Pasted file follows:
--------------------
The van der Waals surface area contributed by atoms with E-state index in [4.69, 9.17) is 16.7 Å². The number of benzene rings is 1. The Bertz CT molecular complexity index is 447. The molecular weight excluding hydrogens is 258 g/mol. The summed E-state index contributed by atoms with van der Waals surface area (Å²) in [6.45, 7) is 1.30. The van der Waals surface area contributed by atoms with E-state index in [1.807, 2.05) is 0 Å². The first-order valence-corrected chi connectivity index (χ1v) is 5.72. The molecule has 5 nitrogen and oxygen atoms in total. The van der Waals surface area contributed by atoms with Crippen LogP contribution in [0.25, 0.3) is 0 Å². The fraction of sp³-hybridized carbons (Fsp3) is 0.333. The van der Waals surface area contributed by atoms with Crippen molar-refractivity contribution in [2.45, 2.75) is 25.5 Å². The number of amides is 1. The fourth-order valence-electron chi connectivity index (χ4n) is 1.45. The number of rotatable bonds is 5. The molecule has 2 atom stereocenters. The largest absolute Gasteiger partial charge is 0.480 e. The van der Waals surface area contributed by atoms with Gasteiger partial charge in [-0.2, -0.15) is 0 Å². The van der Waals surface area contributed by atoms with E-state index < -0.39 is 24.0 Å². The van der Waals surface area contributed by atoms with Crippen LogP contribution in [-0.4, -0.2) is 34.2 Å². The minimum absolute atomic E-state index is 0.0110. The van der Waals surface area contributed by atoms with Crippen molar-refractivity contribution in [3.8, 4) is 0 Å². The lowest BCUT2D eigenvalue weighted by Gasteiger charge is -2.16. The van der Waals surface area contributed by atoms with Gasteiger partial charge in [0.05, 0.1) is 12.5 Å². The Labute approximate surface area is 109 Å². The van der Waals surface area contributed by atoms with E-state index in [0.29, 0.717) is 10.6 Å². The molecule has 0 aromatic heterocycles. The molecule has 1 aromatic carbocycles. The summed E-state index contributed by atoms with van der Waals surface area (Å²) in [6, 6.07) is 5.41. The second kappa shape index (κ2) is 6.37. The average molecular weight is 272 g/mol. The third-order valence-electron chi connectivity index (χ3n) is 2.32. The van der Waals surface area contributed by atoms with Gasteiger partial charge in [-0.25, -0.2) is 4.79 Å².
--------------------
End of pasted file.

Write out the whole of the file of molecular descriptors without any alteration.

The van der Waals surface area contributed by atoms with E-state index in [4.69, 9.17) is 16.7 Å². The number of benzene rings is 1. The Bertz CT molecular complexity index is 447. The molecular weight excluding hydrogens is 258 g/mol. The summed E-state index contributed by atoms with van der Waals surface area (Å²) in [6.45, 7) is 1.30. The van der Waals surface area contributed by atoms with E-state index in [1.807, 2.05) is 0 Å². The first-order valence-corrected chi connectivity index (χ1v) is 5.72. The molecule has 5 nitrogen and oxygen atoms in total. The van der Waals surface area contributed by atoms with Crippen LogP contribution in [0.25, 0.3) is 0 Å². The fraction of sp³-hybridized carbons (Fsp3) is 0.333. The van der Waals surface area contributed by atoms with Crippen molar-refractivity contribution in [2.45, 2.75) is 25.5 Å². The number of amides is 1. The fourth-order valence-electron chi connectivity index (χ4n) is 1.45. The number of rotatable bonds is 5. The molecule has 2 atom stereocenters. The largest absolute Gasteiger partial charge is 0.480 e. The van der Waals surface area contributed by atoms with Gasteiger partial charge in [-0.2, -0.15) is 0 Å². The van der Waals surface area contributed by atoms with E-state index < -0.39 is 24.0 Å². The van der Waals surface area contributed by atoms with Crippen LogP contribution in [-0.4, -0.2) is 34.2 Å². The minimum absolute atomic E-state index is 0.0110. The van der Waals surface area contributed by atoms with Crippen molar-refractivity contribution in [3.8, 4) is 0 Å². The lowest BCUT2D eigenvalue weighted by Gasteiger charge is -2.16. The van der Waals surface area contributed by atoms with Gasteiger partial charge in [0.05, 0.1) is 12.5 Å². The Labute approximate surface area is 109 Å². The van der Waals surface area contributed by atoms with E-state index in [0.29, 0.717) is 10.6 Å². The molecule has 0 aromatic heterocycles. The molecule has 1 aromatic carbocycles. The summed E-state index contributed by atoms with van der Waals surface area (Å²) in [6, 6.07) is 5.41. The second kappa shape index (κ2) is 6.37. The average molecular weight is 272 g/mol. The third-order valence-electron chi connectivity index (χ3n) is 2.32. The van der Waals surface area contributed by atoms with Gasteiger partial charge in [-0.25, -0.2) is 4.79 Å².